Iraq War

Iraq War, 2003-2011

The Iraq War can also be referred to as the Occupation of Iraq, Operation Iraqi Freedom, Operation New Dawn, or the Second Gulf War. In 2002, President George W. Bush accused Iraq President Saddam Hussein of harboring terrorists from al-Qaeda and acquiring weapons of mass destruction.  President Bush used these accusations to justify a war with Iraq.

The UN would not support the U.S. invasion of Iraq. On March 16, 2003, the United States warned UN weapons inspectors to leave Iraq. On March 20, 2003, the United States launched a war against Iraq (250,000 United States troops were supported by approximately 45,000 British, 2,000 Australian and 200 Polish combat forces).

The coalition forces occupied Iraq and captured Hussein, who the Iraqi Interim Government executed on December 30, 2006. But, the execution of Hussein, the occupation of Iraq by coalition forces, the strife among Sunni Arabs, Shiite Arabs, and Kurds, the disbanding of the Iraqi Army, and the banishing of the Ba’ath Party from public and government life led to more insurgency in Iraq. The ignited Sunni-Shiite conflict also allowed for the al-Qaeda faction to assume power amidst insurrection.

In 2005, the U.S. held elections to help implement Shiites into power. Grand Ayatollah Ali al-Sistani won the election and took control of the government. But, Sunni-Shiite competition for control over neighborhoods continued until 2007. Violence decreased in 2007 for four reasons. First, Sunni militias turned to fighting against opposing Sunni groups rather than fighting coalition and Shiite forces. Second, the United States gave money to Sunni allies, called The Awakening, or Sons of Iraq. Next, General Petraeus increased troops by 20,000, called The Surge, to supply security to Baghdad and the Anbar Province. Last, in 2008, Shiite cleric Muqtada al-Sadr called for his Mahdi army to ceasefire. These four reasons decreased violence inside Iraq’s borders and allowed for newly elected President Obama to withdraw troops.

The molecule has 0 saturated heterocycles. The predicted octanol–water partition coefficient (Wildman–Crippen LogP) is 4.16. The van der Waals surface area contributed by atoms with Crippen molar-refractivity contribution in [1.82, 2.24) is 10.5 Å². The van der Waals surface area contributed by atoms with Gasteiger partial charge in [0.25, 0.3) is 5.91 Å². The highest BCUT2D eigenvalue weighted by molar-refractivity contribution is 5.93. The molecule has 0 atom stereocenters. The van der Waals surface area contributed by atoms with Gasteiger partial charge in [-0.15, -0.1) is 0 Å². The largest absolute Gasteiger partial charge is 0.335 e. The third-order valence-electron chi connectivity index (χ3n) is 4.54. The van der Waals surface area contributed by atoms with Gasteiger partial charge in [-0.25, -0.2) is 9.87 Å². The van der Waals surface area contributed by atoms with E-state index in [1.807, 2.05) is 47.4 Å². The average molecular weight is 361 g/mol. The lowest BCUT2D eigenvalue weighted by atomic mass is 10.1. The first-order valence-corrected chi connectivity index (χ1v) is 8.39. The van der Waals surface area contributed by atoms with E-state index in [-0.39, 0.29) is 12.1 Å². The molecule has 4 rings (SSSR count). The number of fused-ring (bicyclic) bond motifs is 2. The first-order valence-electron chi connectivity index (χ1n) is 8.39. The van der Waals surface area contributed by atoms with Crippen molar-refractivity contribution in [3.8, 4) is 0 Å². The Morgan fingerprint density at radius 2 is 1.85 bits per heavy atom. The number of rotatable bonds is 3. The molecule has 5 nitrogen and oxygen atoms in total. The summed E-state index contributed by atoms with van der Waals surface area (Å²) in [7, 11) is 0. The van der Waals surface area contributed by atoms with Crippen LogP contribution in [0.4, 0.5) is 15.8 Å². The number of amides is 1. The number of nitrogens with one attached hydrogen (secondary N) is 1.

In February of 2009, President Obama announced his eighteen-month plan for the withdrawal of combat forces, with approximately 50,000 troops remaining to advise and train Iraqi security forces. In September, 2010, the war became known as Operation New Dawn to reflect the U.S.’s new role as intelligence and surveillance provider. On December 15, 2011 Defense Secretary Leon Panetta declared the War in Iraq over and the removal of all troops and trainers.